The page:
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Grasping at Nettles

I can say without hesitation that I generally avoid grasping nettles.  But it is nettle season after all, and I have been intrigued over the years by the increasing use of nettle as a culinary ingredient.  The little forest we have on our property is ringed by them.  When you mow over them they smell wonderful. But if you touch them, the little filaments that cover their stems and leaves sting you with nasty biochemical toxins. Antihistamine creams can help (or rubbing nearby dock leaves on your skin), but the stinging, numbing sensation can last for hours.

The internet abounds with information about the health benefits of nettle—flushing toxins, as a diuretic, strengthening bones, walking on water.  Research that yourself (hint: one of these benefits is incorrect).

There is a phrase, from England.  If you “grasp the nettle,” it means that you are addressing a challenging situation bravely and boldly.  Evidently, if you grasp a nettle firmly, all the little stinging filaments will lay flat, and not sting you.  But, if you touch the nettle lightly, it is another story.

But the Brits can be quirky. I know, because I am married to one. In Dorsett each year there is a “Nettle Festival” (Peter Rinearson, I am using quotation marks correctly here), where Brits challenge each other to eat raw nettles. I understand they also drink copious amounts of beer. According to Wikipedia, “In 2017 the Overall Champion was Jonathan Searle from Solihull who munched his way through 70 feet of nettles whilst the Women's Prize went to Kate Ribton of Stoke St Gregory, in Somerset, who got through 28 feet (8.5 m) of the stinging beauties.”  Doesn’t that just sound like something the Brits would do?

So, I dare you! Grasp that nettle boldly and see what happens!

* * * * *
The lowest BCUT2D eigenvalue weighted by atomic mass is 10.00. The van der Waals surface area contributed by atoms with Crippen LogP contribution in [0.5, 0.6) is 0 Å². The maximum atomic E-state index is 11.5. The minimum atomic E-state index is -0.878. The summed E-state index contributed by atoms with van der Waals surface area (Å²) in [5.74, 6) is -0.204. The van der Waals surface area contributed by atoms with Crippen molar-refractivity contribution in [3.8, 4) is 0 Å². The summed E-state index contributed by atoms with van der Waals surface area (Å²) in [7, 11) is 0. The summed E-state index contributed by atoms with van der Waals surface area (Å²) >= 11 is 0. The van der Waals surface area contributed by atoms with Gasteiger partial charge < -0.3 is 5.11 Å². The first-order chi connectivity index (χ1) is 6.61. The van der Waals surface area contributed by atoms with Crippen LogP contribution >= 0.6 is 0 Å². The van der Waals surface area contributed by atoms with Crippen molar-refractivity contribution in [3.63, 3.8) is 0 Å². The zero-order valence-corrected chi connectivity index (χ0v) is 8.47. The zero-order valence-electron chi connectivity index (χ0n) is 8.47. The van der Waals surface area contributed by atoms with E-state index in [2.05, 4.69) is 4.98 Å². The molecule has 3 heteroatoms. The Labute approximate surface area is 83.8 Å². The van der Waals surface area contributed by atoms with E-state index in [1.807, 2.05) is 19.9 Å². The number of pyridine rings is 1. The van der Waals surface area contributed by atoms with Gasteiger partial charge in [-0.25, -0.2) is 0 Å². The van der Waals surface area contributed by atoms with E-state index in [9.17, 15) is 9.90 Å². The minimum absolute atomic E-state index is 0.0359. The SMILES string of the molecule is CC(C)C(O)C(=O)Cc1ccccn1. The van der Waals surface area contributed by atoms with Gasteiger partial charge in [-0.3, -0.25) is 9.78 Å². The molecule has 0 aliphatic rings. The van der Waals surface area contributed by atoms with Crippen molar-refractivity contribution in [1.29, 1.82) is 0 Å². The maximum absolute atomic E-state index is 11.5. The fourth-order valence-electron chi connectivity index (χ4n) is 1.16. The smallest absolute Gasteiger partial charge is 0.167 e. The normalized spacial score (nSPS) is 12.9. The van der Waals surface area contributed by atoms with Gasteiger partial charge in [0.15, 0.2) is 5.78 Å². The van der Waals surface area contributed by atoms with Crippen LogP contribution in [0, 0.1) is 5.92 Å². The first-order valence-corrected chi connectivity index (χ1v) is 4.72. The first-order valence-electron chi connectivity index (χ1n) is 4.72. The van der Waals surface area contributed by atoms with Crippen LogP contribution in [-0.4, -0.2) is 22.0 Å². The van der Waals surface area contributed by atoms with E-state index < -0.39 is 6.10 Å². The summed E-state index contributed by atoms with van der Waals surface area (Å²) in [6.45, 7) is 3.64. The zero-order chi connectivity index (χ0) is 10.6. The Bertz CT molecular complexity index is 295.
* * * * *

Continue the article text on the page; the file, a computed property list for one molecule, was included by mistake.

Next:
Ok, I double-dog dare you!

But I will not follow.  I went out on a spring morning intending to harvest the top three leaves and stems of young nettles. I used plastic disposal gloves to pick my nettles, thinking that it would be a good idea to maintain my manual dexterity, but they stung right though. Evidently I suffered from a tepid grasp...for days. 

But here is what happens after you have washed nettles and parboil them a minute or so:  all the stingers melt away, and the result is a highly fragrant and delicious herb/vegetable, kind of like a cross between spinach and asparagus.  I picked a huge bowl (probably about 2 1/2 pounds), thinking that they would shrink down to nothing, the way that spinach does.  The leaves shrink a little, but the stems just get flaccid, and they are quite stringy.  But if you chop them up a little they work fine for the dish I am about to propose.    


The process: Fresh nettles, parboil, shock nettles in ice, drain and chop them, process them, and voila!

All-Purpose Nettle Paste

Once cleaned, parboiled and chopped, place the nettles into the bowl of a large food processor.  Add at least a cup of olive oil, ½ cup of walnuts, the juice of half a lemon, 5 smooshed cloves of garlic, a teaspoon of salt and 2/3 cup of shredded parmesan.  Blend it all together until it is a smooth paste.  If it seems too thick, add more olive oil.  You will end up with prodigious amounts of nettle paste, which can be used in a number of ways:

  1. Use it like a pesto, by tossing about a half-cup of the paste with pasta.

  2. Use it as a filling for ravioli, which can be oh-so-easy if you use wonton wrapper.

  3. Use it as a spread for crackers.

  4. Spice it up with red pepper and spread it over meat or fish.

  5. Freeze some for later – be sure to label it.


Give it a try! It’s still not too late.  Once the nettles mature, they are not so good for eating.  When life gives you nettles, make nettle paste!


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